Seasonal adjustment removes the effects of recurring seasonal influences from economic series.
Seasonally adjusted data are referred to in a number of ways: adjusted, seasonally adjusted, and SA. Likewise, data that have not been seasonally adjusted are often referred to as not seasonally adjusted, unadjusted, or NSA.
Why are data seasonally adjusted?
By removing the seasonal component, we can make useful comparisons between observations. Seasonal adjustment also tends to smooth a data series out, allowing data users to see changes in trends more readily.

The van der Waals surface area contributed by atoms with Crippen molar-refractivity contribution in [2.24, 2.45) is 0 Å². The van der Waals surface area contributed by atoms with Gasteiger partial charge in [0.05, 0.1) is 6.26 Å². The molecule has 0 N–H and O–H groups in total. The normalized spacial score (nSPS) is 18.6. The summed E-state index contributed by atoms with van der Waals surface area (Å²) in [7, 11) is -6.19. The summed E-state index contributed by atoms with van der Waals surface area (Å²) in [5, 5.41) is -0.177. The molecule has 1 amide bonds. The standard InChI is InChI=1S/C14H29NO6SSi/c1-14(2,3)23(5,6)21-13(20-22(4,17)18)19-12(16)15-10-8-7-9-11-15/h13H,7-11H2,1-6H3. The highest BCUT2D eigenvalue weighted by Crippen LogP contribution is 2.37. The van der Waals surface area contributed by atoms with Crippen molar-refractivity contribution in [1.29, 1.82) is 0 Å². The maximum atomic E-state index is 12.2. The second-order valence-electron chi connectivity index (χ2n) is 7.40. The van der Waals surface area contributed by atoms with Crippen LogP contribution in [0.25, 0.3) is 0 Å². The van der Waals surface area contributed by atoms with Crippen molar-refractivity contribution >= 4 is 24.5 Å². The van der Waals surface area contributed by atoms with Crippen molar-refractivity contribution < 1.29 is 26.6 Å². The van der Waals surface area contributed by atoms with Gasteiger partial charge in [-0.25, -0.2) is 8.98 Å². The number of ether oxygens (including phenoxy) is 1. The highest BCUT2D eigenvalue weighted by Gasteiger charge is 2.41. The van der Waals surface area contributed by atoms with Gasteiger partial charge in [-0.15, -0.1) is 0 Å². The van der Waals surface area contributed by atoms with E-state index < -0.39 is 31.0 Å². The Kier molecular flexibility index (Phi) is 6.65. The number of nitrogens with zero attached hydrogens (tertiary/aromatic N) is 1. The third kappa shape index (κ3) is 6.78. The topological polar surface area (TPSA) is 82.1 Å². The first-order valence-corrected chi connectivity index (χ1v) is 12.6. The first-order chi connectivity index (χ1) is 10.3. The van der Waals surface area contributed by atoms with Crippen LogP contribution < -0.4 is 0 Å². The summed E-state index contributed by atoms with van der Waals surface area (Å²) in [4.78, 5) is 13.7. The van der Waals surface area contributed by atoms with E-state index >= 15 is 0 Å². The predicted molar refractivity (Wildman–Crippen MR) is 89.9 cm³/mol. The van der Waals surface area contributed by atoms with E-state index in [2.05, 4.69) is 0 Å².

Are seasonally adjusted data better than data that are not seasonally adjusted?
No. Depending on the type of information that you’re looking for, one may fit the bill better than the other. For example, if you’re interested in analyzing the seasonal hiring in department stores, you will likely want to look at data that are not seasonally adjusted if you wish to compare October-to-December employment changes over recent years. By contrast, if you’re interested in understanding the most recent monthly fluctuations in the CPI, you would want to use seasonally adjusted data.
How seasonally adjusted data are calculated
There are several programs and variations that can be used to construct a seasonally adjusted series. A common program used at BLS, is X-12-ARIMA, developed by the U.S. Census Bureau.
The following links discuss seasonal adjustment methods, or ways to use seasonally adjusted data and data that are not seasonally adjusted: